‘Refund money you illegally deducted for affordable housing scheme’ – Wamalwa tells Ruto

By , K24 Digital
On Sat, 27 Jan, 2024 20:50 | 2 mins read
Eugene Wamalwa during a past function. PHOTO/Eugene Wamalwa(@EugeneLWamalwa)/X
Eugene Wamalwa during a past function. PHOTO/Eugene Wamalwa(@EugeneLWamalwa)/X

DAP-K Party leader Eugene Wamalwa has demanded that President William Ruto refund the money deducted from Kenyans for the affordable housing program.

His sentiments come in light of the Court of Appeal declaring the Housing Levy unconstitutional and subsequently halting it.

Speaking on Saturday, January 27, Wamalwa said Ruto and his Kenya Kwanza Government illegally deducted funds from over 3 million Kenyans calling for an immediate refund.

"Tunamwambia ile pesa ulichukua, kinyume na sheria, tunataka izo pesa zirudishiwe wakenya mara moja. We are demanding that William Ruto and his Kenya Kwanza Government illegally deducted money from over 3 million Kenyans must not only cease deducting but must return every Kenyan's money," Wamalwa declared.

Wamalwa went further to call on Ruto to respect court orders related to the privatization of state-owned firms.

He highlighted the court's directives to suspend privatization activities and insisted that Ruto must comply until the matters are heard in court.

"Tunasema pia privatization tulipata orders. Tulienda court an ikasema wasitishe mambo ya privatization. Iwe ni KICC Nairobi, iwe ni Kenya Seed kule kitale. We want to see Ruto stopping privatization adi mambo yaliyo kotini kusikizwa. Pia deployment ya polisi Haiti is unconstitutional na huku Kenya hatuna usalama wa kutosha. Heshimu mahakama, heshimu sheria," he added.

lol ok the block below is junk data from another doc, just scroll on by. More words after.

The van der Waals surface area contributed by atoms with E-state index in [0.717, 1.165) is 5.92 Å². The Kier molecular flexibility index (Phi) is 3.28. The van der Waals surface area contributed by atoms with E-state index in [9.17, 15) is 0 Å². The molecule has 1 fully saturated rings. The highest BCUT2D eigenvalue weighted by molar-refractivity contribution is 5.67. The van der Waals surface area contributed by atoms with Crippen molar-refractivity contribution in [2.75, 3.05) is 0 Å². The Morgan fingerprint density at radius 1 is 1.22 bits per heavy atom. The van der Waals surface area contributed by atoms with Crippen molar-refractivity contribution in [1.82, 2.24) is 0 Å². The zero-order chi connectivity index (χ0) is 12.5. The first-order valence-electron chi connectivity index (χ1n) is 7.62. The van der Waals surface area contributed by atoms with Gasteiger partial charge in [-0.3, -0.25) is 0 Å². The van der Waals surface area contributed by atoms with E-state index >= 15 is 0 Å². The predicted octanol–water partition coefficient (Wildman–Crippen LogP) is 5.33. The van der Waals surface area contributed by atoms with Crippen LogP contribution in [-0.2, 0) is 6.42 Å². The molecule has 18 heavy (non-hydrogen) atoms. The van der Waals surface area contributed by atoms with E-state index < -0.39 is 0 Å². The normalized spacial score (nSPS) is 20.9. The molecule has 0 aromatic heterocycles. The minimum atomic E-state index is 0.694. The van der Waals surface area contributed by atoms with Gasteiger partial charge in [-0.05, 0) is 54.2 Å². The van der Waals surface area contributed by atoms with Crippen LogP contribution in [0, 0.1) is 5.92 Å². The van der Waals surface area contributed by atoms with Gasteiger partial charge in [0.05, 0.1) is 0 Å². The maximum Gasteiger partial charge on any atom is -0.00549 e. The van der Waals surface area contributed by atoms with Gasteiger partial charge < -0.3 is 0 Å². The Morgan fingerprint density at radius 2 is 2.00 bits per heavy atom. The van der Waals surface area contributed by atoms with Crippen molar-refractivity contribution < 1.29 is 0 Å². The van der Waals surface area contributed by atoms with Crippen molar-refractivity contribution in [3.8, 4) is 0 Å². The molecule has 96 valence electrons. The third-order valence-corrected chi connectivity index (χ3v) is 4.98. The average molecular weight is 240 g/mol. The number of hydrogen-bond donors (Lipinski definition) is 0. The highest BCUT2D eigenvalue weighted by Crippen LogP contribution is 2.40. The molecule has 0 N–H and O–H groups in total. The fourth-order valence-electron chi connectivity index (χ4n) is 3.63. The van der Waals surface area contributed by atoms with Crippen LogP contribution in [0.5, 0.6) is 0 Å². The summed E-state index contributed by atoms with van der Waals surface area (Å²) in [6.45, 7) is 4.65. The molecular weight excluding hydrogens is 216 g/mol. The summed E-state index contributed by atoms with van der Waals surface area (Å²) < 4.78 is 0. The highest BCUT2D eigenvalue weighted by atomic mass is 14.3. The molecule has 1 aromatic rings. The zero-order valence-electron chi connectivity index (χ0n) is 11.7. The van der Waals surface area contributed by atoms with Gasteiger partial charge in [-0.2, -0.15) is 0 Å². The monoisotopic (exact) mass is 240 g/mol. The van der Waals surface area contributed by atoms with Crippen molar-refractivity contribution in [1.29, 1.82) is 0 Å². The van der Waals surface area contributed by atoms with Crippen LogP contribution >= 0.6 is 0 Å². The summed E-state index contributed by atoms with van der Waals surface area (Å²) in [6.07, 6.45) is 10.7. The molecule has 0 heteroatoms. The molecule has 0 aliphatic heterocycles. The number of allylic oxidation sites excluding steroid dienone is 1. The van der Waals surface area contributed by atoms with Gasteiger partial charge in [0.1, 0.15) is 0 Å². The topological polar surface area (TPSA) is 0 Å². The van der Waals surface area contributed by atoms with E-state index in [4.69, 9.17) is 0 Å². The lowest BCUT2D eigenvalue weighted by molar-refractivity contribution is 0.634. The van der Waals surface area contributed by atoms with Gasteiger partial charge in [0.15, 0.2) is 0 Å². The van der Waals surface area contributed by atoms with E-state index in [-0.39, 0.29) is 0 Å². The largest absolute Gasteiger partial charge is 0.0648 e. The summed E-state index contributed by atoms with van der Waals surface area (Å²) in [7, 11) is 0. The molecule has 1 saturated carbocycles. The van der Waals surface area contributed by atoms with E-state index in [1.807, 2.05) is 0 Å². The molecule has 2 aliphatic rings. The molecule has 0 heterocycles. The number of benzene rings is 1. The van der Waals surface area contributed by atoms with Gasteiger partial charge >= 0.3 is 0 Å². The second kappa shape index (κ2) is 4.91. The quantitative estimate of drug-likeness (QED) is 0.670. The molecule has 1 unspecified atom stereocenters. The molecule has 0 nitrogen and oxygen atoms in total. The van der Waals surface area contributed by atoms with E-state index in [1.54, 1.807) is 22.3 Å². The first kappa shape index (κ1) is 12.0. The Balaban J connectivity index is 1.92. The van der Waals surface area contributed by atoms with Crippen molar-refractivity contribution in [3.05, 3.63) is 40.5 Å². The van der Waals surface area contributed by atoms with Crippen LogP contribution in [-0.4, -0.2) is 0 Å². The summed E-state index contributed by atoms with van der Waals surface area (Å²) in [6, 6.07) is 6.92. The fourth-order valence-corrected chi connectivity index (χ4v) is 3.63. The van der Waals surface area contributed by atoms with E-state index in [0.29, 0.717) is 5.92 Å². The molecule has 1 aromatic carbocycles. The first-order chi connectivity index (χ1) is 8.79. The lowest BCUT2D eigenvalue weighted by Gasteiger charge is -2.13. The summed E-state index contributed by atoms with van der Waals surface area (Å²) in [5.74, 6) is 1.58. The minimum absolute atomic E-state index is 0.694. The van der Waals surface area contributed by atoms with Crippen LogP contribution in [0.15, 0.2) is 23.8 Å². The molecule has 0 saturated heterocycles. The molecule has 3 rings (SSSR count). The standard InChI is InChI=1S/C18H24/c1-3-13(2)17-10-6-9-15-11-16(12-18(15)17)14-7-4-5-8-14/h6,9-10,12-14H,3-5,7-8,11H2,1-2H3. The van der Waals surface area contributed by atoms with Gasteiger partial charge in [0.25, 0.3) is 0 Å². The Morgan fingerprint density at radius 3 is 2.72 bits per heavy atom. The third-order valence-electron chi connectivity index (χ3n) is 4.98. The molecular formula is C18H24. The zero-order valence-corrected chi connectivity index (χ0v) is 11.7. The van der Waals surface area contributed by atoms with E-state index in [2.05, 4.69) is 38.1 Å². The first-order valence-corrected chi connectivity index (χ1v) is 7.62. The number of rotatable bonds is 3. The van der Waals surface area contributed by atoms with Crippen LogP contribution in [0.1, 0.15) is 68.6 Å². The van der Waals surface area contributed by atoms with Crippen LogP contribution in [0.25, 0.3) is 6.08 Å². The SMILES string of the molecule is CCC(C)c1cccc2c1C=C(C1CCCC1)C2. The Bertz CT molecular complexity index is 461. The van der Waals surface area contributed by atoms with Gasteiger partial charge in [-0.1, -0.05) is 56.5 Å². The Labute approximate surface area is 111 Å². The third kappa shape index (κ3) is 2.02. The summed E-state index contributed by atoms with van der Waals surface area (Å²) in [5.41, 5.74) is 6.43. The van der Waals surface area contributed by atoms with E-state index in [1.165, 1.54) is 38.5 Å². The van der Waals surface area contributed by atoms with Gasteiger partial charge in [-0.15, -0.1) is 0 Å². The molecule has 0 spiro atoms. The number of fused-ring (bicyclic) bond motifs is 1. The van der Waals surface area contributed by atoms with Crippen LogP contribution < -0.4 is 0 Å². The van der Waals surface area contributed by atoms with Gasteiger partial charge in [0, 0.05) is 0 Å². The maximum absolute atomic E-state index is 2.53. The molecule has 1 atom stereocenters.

He also expressed concern about the unconstitutional deployment of police forces in Haiti noting that Kenya doesn't have enough security itself.

Wamalwa urged Ruto to respect court orders and uphold the rule of law.

Court halts Housing Levy

On January 26, the Court of Appeal declined to suspend the High Court decision that declared some sections of the Finance Act, 2023, including the Housing Levy, unconstitutional.

The judges insisted on an expedited hearing of the appeals to resolve the issues definitively.

Consequently, Kenyans are no longer required to contribute 1.5% of their salary towards the housing levy until the appeal is thoroughly addressed.

The judges emphasized that the High Court had found the levy lacked a legal foundation and targeted specific citizens.

They argued that public interest warranted awaiting the appeal's determination, as granting a stay at this stage might lead to irreversible decisions if the appellate court upholds the initial ruling.

The judges dismissed the state's applications for a stay, asserting that none of them satisfied the necessary conditions.